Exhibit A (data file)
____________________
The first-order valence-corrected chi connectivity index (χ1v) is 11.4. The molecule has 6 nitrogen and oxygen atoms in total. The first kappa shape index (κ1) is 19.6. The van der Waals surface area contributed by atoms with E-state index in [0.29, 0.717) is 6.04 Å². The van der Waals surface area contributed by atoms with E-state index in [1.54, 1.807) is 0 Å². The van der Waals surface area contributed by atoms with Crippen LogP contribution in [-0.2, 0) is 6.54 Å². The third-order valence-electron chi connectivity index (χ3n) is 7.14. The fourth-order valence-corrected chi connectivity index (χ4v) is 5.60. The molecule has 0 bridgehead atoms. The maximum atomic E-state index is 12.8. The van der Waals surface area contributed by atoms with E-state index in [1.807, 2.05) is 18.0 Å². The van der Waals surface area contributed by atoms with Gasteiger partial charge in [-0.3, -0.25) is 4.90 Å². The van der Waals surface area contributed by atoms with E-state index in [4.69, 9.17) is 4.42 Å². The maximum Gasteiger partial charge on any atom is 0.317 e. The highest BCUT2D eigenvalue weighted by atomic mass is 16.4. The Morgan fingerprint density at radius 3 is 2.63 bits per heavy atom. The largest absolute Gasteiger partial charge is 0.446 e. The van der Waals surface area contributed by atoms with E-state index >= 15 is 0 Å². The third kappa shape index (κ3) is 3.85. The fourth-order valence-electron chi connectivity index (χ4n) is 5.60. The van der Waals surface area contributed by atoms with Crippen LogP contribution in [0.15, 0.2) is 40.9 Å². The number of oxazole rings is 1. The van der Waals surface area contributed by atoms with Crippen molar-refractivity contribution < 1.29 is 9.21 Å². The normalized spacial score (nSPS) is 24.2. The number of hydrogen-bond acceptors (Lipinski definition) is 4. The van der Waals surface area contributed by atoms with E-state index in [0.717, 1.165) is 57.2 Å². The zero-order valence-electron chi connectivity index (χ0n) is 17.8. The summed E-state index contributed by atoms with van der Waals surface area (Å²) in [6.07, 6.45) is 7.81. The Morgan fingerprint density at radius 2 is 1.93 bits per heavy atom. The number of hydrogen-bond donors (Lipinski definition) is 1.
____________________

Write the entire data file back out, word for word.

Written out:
The first-order valence-corrected chi connectivity index (χ1v) is 11.4. The molecule has 6 nitrogen and oxygen atoms in total. The first kappa shape index (κ1) is 19.6. The van der Waals surface area contributed by atoms with E-state index in [0.29, 0.717) is 6.04 Å². The van der Waals surface area contributed by atoms with E-state index in [1.54, 1.807) is 0 Å². The van der Waals surface area contributed by atoms with Crippen LogP contribution in [-0.2, 0) is 6.54 Å². The third-order valence-electron chi connectivity index (χ3n) is 7.14. The fourth-order valence-corrected chi connectivity index (χ4v) is 5.60. The molecule has 0 bridgehead atoms. The maximum atomic E-state index is 12.8. The van der Waals surface area contributed by atoms with E-state index in [1.807, 2.05) is 18.0 Å². The van der Waals surface area contributed by atoms with Gasteiger partial charge in [-0.3, -0.25) is 4.90 Å². The van der Waals surface area contributed by atoms with E-state index in [4.69, 9.17) is 4.42 Å². The maximum Gasteiger partial charge on any atom is 0.317 e. The highest BCUT2D eigenvalue weighted by atomic mass is 16.4. The Morgan fingerprint density at radius 3 is 2.63 bits per heavy atom. The largest absolute Gasteiger partial charge is 0.446 e. The van der Waals surface area contributed by atoms with E-state index >= 15 is 0 Å². The third kappa shape index (κ3) is 3.85. The fourth-order valence-electron chi connectivity index (χ4n) is 5.60. The van der Waals surface area contributed by atoms with Crippen LogP contribution in [0.15, 0.2) is 40.9 Å². The number of oxazole rings is 1. The van der Waals surface area contributed by atoms with Crippen molar-refractivity contribution < 1.29 is 9.21 Å². The normalized spacial score (nSPS) is 24.2. The number of hydrogen-bond acceptors (Lipinski definition) is 4. The van der Waals surface area contributed by atoms with E-state index in [0.717, 1.165) is 57.2 Å². The zero-order valence-electron chi connectivity index (χ0n) is 17.8. The summed E-state index contributed by atoms with van der Waals surface area (Å²) in [6.07, 6.45) is 7.81. The Morgan fingerprint density at radius 2 is 1.93 bits per heavy atom. The number of hydrogen-bond donors (Lipinski definition) is 1.